On March 6, the Senate amended HB 2320 and passed it unanimously (48-0). On March 10, the House refused to concur in the Senate amendments and asked the Senate to recede from its amendments. The legislation requires all hotel and motel employees to undergo human trafficking awareness training each year. The government would enforce the training requirement by not renewing or issuing a license to a hotel or motel without first receiving written certification that the human trafficking training requirements have been met. The WSCC supported HB 2320
Comprehensive Sex Education (CSE) Signed into Law
On March 27 Governor Inslee signed SB 5395 into law. The law sets a statewide standard for Comprehensive Sex Education (CSE) for all students in K-12 public schools. This law prevents locally elected school boards from fully self-determining their own policy in this sensitive area, rather than enabling them to protect the values of their community. SB 5395 also failed to adequately address complex moral issues tied to human sexuality. The law takes effect on June 11, 2020. Two veto referenda, R-90 and R-91, have been filed to put a measure on the ballot for fall elections to ask voters whether to uphold or repeal this new law. WSCC opposes SB 5395.
From the Vatican
Pope Francis’s Urbi et orbi Blessing
Last Friday Pope Francis delivered a special Urbi et orbi blessing in response to the coronavirus pandemic. Latin for “To the City and the World”, this extraordinary blessing is usually only reserved for Christmas Day and Easter Sunday. Click here for the text of his meditation on the calming of the storm from the Gospel of Mark and for a video of the entire blessing.
Faith in Action and Advocacy
Catholic Community Services and Catholic Charities Responses to COVID-19
Throughout Washington the church has taken action to address community needs in light of COVID-19. A Northwest Catholic article speaks to actions of Catholic Community Services of Western Washington during the pandemic to serve the vulnerable. Details of the work of Catholic Charities Eastern Washington can be found here. In the diocese of Yakima, Catholic Charities of Central Washington is also working to assist the vulnerable and those in need during the COVID-19 pandemic. From increased housing options to child care services for essential personnel to assistance for vulnerable seniors, Catholic Community Services and Catholic Charities have been answering the call to serve during the pandemic.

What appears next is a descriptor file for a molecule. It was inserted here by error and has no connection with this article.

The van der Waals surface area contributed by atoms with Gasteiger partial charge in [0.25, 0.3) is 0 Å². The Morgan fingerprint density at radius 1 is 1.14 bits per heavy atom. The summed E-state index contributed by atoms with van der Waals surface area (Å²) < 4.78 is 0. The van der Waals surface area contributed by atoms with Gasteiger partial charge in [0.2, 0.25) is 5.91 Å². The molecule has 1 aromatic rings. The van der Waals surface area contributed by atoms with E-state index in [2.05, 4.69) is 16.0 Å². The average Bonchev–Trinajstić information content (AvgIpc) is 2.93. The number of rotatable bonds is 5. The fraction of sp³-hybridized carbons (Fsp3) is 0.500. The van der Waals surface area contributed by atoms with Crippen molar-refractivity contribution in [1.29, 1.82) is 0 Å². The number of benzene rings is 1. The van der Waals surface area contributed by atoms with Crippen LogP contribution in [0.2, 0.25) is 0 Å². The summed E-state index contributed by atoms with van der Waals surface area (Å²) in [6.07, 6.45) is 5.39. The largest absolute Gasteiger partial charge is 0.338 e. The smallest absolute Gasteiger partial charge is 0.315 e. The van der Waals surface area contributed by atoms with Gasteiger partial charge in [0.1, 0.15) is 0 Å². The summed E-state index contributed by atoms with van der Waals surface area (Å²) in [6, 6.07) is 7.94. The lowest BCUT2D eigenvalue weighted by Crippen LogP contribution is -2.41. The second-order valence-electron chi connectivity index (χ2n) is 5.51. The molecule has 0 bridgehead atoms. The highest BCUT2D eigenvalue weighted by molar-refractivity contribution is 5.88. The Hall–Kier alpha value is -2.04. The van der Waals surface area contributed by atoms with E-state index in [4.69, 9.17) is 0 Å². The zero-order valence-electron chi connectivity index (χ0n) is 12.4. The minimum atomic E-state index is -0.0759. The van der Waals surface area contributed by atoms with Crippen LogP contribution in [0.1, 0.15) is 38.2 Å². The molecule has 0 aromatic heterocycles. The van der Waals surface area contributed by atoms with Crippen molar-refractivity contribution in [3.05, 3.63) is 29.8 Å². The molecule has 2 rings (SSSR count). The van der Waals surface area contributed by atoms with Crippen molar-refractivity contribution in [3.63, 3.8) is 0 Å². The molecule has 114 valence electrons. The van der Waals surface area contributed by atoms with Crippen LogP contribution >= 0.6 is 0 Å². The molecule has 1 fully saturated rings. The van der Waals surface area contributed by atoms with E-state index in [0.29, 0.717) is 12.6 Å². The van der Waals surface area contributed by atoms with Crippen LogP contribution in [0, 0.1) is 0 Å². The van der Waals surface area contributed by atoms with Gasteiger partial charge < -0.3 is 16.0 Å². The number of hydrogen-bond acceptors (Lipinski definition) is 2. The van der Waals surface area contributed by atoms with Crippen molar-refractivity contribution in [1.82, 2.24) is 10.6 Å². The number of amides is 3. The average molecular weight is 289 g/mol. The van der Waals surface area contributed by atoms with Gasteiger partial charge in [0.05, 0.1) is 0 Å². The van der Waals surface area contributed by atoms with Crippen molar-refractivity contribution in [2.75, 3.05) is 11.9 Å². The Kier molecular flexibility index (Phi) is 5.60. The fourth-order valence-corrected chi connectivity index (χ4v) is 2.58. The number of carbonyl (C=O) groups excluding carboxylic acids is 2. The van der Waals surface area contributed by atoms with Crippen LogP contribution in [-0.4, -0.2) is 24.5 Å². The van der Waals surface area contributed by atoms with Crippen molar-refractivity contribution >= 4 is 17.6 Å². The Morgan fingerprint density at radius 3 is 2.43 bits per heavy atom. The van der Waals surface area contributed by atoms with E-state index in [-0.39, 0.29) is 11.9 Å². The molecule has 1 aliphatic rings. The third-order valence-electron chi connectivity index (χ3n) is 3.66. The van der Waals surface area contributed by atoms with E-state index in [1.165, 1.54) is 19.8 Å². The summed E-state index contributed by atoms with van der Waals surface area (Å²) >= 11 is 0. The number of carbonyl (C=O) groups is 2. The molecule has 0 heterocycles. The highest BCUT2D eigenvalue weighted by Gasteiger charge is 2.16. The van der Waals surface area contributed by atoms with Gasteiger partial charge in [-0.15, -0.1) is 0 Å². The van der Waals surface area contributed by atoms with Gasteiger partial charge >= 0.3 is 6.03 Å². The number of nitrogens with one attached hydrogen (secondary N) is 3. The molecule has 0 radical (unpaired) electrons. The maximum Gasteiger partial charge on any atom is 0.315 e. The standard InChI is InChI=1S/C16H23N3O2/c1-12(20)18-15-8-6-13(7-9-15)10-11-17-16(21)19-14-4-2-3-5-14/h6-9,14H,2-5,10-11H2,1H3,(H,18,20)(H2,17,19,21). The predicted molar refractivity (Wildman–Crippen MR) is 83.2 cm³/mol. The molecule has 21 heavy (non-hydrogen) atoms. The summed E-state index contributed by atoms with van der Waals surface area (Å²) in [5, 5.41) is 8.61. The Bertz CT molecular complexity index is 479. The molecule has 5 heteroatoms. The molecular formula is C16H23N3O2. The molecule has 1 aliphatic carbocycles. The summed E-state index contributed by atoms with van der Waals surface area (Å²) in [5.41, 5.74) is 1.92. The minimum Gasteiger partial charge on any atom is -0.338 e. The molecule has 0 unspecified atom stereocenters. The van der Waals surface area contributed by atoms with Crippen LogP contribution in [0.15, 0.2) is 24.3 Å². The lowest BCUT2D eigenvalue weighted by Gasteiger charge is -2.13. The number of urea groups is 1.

Catholic Relief Services (CRS) Responses to COVID-19
Internationally, the Catholic church assists countries as they combat COVID-19 via the work of Catholic Relief Services (CRS). CRS is the official relief and development agency of the United States Conference of Catholic Bishops. As the corona virus spreads throughout the world, CRS has been working to provide rapid response health care teams, improve health care facilities, train health care workers, educate about preventative measures, and provide food baskets and cash assistance to vulnerable populations. Read more about CRS’s work during the pandemic here.
CRS Rice Bowl
CRS Rice Bowl is a Lenten program to put our Catholic faith into action through prayer, fasting, and almsgiving. As public masses are suspended throughout Washington during the pandemic, CRS Rice Bowl collections will not take place in person. As Lent draws to a close, you are encouraged to contact your parish regarding how you can submit CRS Rice Bowl contributions, or you can donate to CRS Rice Bowl directly electronically or via the mail or phone.
In addition to providing direct services to those in need throughout the world, CRS also advocates for public policies serving the global community. CRS supports the Global Child Thrive Act (H.R. 4864), which would improve early childhood programs to help children reach their full potential in the face of poverty, conflict, forced displacement, and malnutrition. Join in advocacy efforts and click here to urge your US Representative to take action on this bill.
April 1 was Census Day, and there is still time to be counted. Click here for a link to the English website, and click here for the Spanish site. The census is conducted only every ten years. Results have numerous policy implications, including federal funding for Medicaid, Head Start, community health services, hospitals, fire departments, and other critical programs and services. The census also informs legislative redistricting and provides research data for communities regarding population trends and growth projections.